Personally, from reading the thread, I think Bambu's points on Resurrection and Immortality makes sense.

I think that Psychometry is fine; I do think that it is a good idea to have it listed as combat inapplicable since he does not look to do it in battle.
 
Mr. Bambu said:
The only times we actually see Wolf resurrect in gameplay are when he falls, then can stand back up in a second or two. Regardless of how he is killed. If you mean the fade-to-black stuff, that's more game mechanics than anything and his winding up back at shrines has zero foundation, to my knowledge, in any lore aspect of the game, and instead ostensibly exists purely to offer that Dark Souls difficulty (a mechanic I'm happy to allow existing, given that it makes the game more fun, but not one I'm going to acknowledge in terms of lore with zero basis). So already I am at odds with this.
Yet, he can't stand back up in a second or two if his resurrection nodes are spent, or if the Palace Noble absorbs his life force.

Claiming that Wolf can keep jumping back up in a second or two after the screen goes black is 100% a speculation with zero foundation, which inflates his abilities against the wiki instruction on Resurrection.

Speculation that agrees with gameplay > speculation that goes against gameplay and inflates abilities against wiki instruction. You made it clear that the later is your preference, but can you elaborate on why the later should be taken?

Note that I argue that the proposal is actually canonically supported, even if it makes for a more reasonable and wiki-instruction compatible speculation on its own.

Mr. Bambu said:
True, but it is questionable as to whether or not Wolf actually could at the time. Wolf doesn't actually get Type 4 Immortality until after his time-travel fight with Butterfly, an event that happens after (from his point of view) he has already lost his arm. Meaning this anti-feat is extremely tenuous. It also doesn't help Wolf can Type 4 from being chopped to bits by Isshin's sword moves (among other things).
This is false; Wolf can resurrect from the beginning of the game, before and after losing his arm. Wolf starts the game with amnesia regarding the Hirata Estate incident, which he was involved in three years ago. During this incident Wolf died, and Kuro performed the Immortal Oath by giving him his blood. This is how Wolf gains his immortality and the power of the Dragon Heritage. It is explained through the vision after Wolf defeats Lady Butterfly.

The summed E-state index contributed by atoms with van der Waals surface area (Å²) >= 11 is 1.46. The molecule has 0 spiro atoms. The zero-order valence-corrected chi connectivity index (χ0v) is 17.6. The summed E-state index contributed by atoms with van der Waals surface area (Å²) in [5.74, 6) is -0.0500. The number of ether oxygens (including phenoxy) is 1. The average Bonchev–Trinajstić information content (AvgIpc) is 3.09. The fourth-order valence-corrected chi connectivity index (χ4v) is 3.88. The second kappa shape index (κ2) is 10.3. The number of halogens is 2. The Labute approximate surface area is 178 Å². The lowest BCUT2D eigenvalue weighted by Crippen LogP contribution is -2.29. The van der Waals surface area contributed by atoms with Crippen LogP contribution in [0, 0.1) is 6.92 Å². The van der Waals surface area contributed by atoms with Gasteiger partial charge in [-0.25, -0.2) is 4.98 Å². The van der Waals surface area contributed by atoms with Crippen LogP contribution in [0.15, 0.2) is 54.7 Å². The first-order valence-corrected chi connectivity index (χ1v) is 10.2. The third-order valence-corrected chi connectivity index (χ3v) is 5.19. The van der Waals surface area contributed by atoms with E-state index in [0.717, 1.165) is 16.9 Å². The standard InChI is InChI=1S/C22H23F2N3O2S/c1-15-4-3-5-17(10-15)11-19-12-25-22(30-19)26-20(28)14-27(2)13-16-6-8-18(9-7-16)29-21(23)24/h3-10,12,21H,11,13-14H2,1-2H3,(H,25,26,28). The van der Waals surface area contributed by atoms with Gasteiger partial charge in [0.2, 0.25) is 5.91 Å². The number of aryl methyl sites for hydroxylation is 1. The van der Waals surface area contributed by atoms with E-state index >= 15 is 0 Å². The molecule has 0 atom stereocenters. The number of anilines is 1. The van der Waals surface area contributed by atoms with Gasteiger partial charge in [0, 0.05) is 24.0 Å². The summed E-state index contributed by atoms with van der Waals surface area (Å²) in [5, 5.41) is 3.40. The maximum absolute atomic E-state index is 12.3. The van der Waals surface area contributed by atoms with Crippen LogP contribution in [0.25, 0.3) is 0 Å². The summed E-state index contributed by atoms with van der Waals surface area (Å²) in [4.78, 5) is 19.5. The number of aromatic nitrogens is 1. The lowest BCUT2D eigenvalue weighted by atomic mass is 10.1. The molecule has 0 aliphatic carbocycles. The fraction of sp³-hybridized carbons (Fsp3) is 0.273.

Wolf can resurrect in-game and discover his resurrection ability as soon as he receives his prosthetic arm (Genichiro left him to bleed, but he didn't die). It is possible to finish the game without accessing the Hirata Estate even.

There is no evidence of time travel; the Hirata Estate level is described as a "memory". Wolf can bring items and interact with the world, so the obvious explanation is that the Kind-Faced Buddha constructed a pocket reality of the Hirata Estate incident according to Wolf's memory the first time, and then constructed the Hirata Estate incident according to Owl's memory the second the time.

We don't see Wolf (who has superhuman physical characteristics) get chopped to bits by Isshin. Wolf's Regenerationn feats are limited and he has an anti-feat to boot.

Mr. Bambu said:
This doesn't prove anything really, though? We have no information other than in one instance he was indeed rendered unconscious versus innumerable times when you can just stand back up. The cutscene provides no context for this and instead just shows Wolf awakening somewhere else. What causes this? Nobody knows, and I don't think its within your means to viably defend this as a legitimate canonical entry that Wolf's Type 4 always requires him to wake up at the temple because it lacks explanation that was found in games like Bloodborne and Dark Souls.
Why ignore the information? We do have it:

  • 1- The cutscene is based on Wolf having true death, in which Wolf fails to "just stand back up" and the screen goes black.
  • 2- Wolf caused Dragonrot to the Sculptor, in which Wolf's dragon blood stagnated and stole the Sculptor's life force.
This is a choice between two explanations: either there is a mysterious stalker who carried Wolf's corpse to the temple, or Wolf simply teleported as implied by gameplay mechanic. The former is absurd and convoluted, and I would like you to name that mysterious stalker. A straightforward argument (either A or B; not A; therefore B). If you believe there is a third explanation, then propose it.

By chance, do you also believe mention of Homeward Idol should be removed from Wolf's profile?
 
"Yet, he can't stand back up in a second or two if his resurrection nodes are spent, or if the Palace Noble absorbs his life force."